Exactly one week ago, a federal court struck down congressional maps drawn by Texas lawmakers in 2011.
The court sided with plaintiffs in the case who said lawmakers racially gerrymandered the districts. Among the court's concerns was an Austin district.
But that doesn’t mean the state is getting to work on redrawing those districts just yet.
After a lengthy wait for this initial ruling, lawyers say they are going to have to wait some more.
“There’s no set timeline that courts have to decide a case, and in this case, they decided that they needed more than two years to make a decision,” says Ernest Herrera with the Mexican American Legal Defense and Education Fund.
Attorneys representing the plaintiffs – including Herrera – say following last week’s ruling, things are moving in their favor, though. Michael Li with the Brennan Center for Justice, another attorney for the plaintiffs, says it’s likely that the state’s congressional lines will be changed.
“This is a really big ruling that eventually will set the stage for Texas’ congressional map to be redrawn,” he says.
But Li says we aren’t at the point yet where the state will have to change the map.
“And that’s in part because this is a really complicated case that involved two sets of maps,” he says, “one drawn by the Legislature in 2011 and then another set of maps that the Legislature adopted in 2013.”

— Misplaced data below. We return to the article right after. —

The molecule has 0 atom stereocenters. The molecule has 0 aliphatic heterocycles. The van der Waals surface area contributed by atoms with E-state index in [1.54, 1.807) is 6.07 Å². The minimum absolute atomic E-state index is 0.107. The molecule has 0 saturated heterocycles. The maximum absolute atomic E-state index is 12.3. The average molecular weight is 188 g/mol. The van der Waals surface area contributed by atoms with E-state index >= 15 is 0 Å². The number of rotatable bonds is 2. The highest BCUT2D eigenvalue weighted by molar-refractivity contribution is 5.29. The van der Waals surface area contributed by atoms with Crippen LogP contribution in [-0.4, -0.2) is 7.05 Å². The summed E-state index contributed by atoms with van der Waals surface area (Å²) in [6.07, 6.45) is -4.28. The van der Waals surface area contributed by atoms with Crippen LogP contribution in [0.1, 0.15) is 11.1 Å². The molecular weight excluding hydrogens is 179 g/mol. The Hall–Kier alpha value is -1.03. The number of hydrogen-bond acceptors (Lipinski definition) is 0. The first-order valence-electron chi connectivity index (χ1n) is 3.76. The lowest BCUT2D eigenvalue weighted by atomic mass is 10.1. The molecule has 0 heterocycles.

Those 2013 maps are what’s in place right now. On top of that, the court hasn’t ruled on the Texas House districts, either.
All of those rulings have to come down before the state will be forced to make changes – or before the state can even appeal the case to the U.S. Supreme Court.
Texas Attorney General Ken Paxton basically said as much when the court ruled last week. In fact, he called the ruling “moot.”
Herrera says the case is not moot, because “Texas at any time could decide to go back on what it fixed in 2013.”
He says plaintiffs agree the 2013 maps are a little better than what lawmakers drew up in 2011, but it’s clear there still must be a significant redraw. “Considering the fact that the 2013 plans were based in large part on what was done in 2011,” Herrera says.
Specifically, Li points to Democratic U.S. Rep. Lloyd Doggett’s seat. That district snakes down from East and South Austin all the way to San Antonio. Li says that district is in both maps – including the current one – and will likely have to be undone.
“The court ruled it needs to be dismantled because it was a racial gerrymander and couldn’t be justified by the Voting Rights Act,” he says.
But again, we aren’t there yet.
The court still has to schedule a remedy hearing to decide who will draw the new maps or whether the state will have to get federal preclearance on voting issues from here on out.
And Li says it’s almost certain the Supreme Court will pick up this case if it’s appealed.
Then, of course, there’s the issue of trying to get this all figured out before congressional elections in 2018.